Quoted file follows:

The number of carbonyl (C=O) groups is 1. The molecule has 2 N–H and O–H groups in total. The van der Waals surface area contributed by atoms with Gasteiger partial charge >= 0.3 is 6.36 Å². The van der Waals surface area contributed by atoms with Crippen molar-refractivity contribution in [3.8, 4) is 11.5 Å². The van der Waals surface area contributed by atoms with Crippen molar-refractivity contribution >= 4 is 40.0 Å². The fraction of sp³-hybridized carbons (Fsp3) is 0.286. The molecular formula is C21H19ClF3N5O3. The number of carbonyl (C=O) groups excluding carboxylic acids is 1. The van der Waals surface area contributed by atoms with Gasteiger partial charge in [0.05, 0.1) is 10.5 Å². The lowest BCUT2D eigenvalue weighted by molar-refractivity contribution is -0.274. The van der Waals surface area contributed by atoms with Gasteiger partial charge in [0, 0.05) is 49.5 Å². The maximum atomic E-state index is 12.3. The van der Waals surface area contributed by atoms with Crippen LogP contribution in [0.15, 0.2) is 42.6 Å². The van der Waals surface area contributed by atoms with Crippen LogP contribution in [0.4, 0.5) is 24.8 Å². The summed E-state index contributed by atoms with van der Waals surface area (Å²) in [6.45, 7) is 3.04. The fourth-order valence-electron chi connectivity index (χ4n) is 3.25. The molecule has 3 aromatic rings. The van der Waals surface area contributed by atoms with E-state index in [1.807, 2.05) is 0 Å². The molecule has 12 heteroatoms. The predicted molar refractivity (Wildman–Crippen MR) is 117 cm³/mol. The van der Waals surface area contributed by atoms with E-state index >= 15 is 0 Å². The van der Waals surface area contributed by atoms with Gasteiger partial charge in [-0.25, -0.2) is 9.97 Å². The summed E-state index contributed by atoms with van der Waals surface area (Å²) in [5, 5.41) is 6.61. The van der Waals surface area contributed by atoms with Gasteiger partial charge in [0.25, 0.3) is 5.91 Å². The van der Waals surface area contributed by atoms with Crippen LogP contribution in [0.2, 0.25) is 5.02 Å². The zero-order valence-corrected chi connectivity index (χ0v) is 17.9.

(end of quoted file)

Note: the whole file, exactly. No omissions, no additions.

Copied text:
The number of carbonyl (C=O) groups is 1. The molecule has 2 N–H and O–H groups in total. The van der Waals surface area contributed by atoms with Gasteiger partial charge >= 0.3 is 6.36 Å². The van der Waals surface area contributed by atoms with Crippen molar-refractivity contribution in [3.8, 4) is 11.5 Å². The van der Waals surface area contributed by atoms with Crippen molar-refractivity contribution >= 4 is 40.0 Å². The fraction of sp³-hybridized carbons (Fsp3) is 0.286. The molecular formula is C21H19ClF3N5O3. The number of carbonyl (C=O) groups excluding carboxylic acids is 1. The van der Waals surface area contributed by atoms with Gasteiger partial charge in [0.05, 0.1) is 10.5 Å². The lowest BCUT2D eigenvalue weighted by molar-refractivity contribution is -0.274. The van der Waals surface area contributed by atoms with Gasteiger partial charge in [0, 0.05) is 49.5 Å². The maximum atomic E-state index is 12.3. The van der Waals surface area contributed by atoms with Crippen LogP contribution in [0.15, 0.2) is 42.6 Å². The van der Waals surface area contributed by atoms with Crippen LogP contribution in [0.4, 0.5) is 24.8 Å². The summed E-state index contributed by atoms with van der Waals surface area (Å²) in [6.45, 7) is 3.04. The fourth-order valence-electron chi connectivity index (χ4n) is 3.25. The molecule has 3 aromatic rings. The van der Waals surface area contributed by atoms with E-state index in [1.807, 2.05) is 0 Å². The molecule has 12 heteroatoms. The predicted molar refractivity (Wildman–Crippen MR) is 117 cm³/mol. The van der Waals surface area contributed by atoms with E-state index >= 15 is 0 Å². The van der Waals surface area contributed by atoms with Gasteiger partial charge in [-0.25, -0.2) is 9.97 Å². The summed E-state index contributed by atoms with van der Waals surface area (Å²) in [5, 5.41) is 6.61. The van der Waals surface area contributed by atoms with Gasteiger partial charge in [0.25, 0.3) is 5.91 Å². The van der Waals surface area contributed by atoms with Crippen LogP contribution in [0.2, 0.25) is 5.02 Å². The zero-order valence-corrected chi connectivity index (χ0v) is 17.9.